A new way to cure breast cancer -- without surgery -- is being studied locally.
Lori Burrows was shocked when she got the news she had breast cancer.
"It was devastating, very scary. I knew I would have to have surgery," she said.
Then, she heard about a groundbreaking clinical trial that might cure her breast cancer -- by freezing it.
"The procedure is done in the office, under local anesthesia, so the woman doesn't need to go in the hospital. The scarring, you can't get any less than this. It's done through a 3 millimeter nick in the skin," said Dr. Deanna Attai, who is heading up the trial locally.
During the procedure, Attai locates the exact location of the tumor with an ultrasound, and then inserts the probe into the tumor. Then the freezing begins.
"Through the center of the probe, liquid nitrogen flows. The liquid nitrogen will cool the tumor down to minus 160 degrees. That's very cold. Cells cannot survive that degree of cold. So the tumor cells are killed," Attai said.
The patient is awake during the 20-minute procedure, and afterwards gets a bandage and goes home.
"Dr. Attai asked me to touch it. It was like an ice cube," Burrows said.
The lump eventually melts and the dead tissue gets reabsorbed into the body. Attai says this process may have the added benefit of triggering anti-bodies to the tumor, and fighting off recurrence of the cancer.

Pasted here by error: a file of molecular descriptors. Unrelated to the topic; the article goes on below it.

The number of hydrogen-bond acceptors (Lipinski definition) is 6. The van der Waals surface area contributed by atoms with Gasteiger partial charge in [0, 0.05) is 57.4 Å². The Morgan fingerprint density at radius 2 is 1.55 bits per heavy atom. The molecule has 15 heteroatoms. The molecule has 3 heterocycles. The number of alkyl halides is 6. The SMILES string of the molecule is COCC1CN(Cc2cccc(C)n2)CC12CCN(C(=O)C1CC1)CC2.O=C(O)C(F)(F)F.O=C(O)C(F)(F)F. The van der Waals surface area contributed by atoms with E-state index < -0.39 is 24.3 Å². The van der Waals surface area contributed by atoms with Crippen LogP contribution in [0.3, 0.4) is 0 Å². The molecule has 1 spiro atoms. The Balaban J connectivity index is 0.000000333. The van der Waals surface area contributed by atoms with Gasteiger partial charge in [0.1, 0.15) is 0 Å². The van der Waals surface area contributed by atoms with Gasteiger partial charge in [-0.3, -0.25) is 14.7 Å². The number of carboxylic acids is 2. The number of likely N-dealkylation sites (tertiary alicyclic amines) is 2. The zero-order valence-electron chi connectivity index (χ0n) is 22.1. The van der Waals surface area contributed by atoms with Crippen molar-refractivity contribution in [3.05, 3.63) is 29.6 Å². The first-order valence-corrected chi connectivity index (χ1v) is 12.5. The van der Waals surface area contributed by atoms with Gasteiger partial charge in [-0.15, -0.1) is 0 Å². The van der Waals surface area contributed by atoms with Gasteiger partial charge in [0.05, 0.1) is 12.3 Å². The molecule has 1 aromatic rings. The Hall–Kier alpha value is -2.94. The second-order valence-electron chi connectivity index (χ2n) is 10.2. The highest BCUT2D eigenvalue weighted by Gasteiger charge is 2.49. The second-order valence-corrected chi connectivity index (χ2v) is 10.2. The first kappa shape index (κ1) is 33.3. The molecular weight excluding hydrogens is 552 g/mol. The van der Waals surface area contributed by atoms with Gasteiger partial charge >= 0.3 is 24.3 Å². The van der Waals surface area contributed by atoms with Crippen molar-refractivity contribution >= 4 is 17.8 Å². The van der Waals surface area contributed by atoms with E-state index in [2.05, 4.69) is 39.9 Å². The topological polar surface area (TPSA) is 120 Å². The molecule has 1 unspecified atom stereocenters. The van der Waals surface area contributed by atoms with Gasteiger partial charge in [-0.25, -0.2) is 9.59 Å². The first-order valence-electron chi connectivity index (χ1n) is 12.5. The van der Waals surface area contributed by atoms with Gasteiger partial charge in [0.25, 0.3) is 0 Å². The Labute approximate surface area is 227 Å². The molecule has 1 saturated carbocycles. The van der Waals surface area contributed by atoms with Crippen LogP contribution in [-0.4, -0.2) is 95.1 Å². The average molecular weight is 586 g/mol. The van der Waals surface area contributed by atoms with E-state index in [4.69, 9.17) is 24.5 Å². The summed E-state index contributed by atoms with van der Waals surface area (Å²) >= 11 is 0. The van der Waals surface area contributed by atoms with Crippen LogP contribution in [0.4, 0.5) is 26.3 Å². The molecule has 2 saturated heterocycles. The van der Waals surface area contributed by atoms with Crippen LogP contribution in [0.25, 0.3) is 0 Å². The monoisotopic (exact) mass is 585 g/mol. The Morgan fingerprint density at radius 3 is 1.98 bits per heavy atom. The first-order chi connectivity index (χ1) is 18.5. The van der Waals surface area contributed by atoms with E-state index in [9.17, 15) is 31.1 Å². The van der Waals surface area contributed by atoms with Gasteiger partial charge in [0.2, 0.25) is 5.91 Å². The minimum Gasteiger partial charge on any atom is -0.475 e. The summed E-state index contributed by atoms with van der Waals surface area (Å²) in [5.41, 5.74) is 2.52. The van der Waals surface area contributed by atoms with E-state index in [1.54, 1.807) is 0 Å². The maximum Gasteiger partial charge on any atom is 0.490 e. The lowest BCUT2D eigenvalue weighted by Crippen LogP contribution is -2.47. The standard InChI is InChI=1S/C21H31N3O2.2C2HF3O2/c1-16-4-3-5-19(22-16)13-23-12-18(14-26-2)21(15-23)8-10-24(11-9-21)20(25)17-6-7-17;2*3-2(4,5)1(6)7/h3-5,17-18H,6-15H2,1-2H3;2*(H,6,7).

"Everyone who's examined me, they say it's like normal tissue there. Nothing left behind is abnormal," Burrows said.
The trial has been going on for a year, and has enrolled about 30 women.
"So far, the results look very good, and it looks very promising and we're all very excited that this might lead to the next step in cancer care, which might be non-operative therapy," Attai said.
Lori is a year out of the procedure, and her follow-up MRI shows she is cancer free.
"It's precise. Beautiful. The result is fantastic," she said.
As part of the clinical trial, patients undergo an MRI after the procedure to see the results of the freezing. Attai then does do surgery to verify the results that she sees on the MRI. So right now, women will need the surgery for the study. In the future, they might not need surgery at all. The trial will enroll women who have a small tumor on one site of the breast.
For more information on the trial visit the websites of Center for Breast Care, Inc. and American College of Surgeons Oncology Group.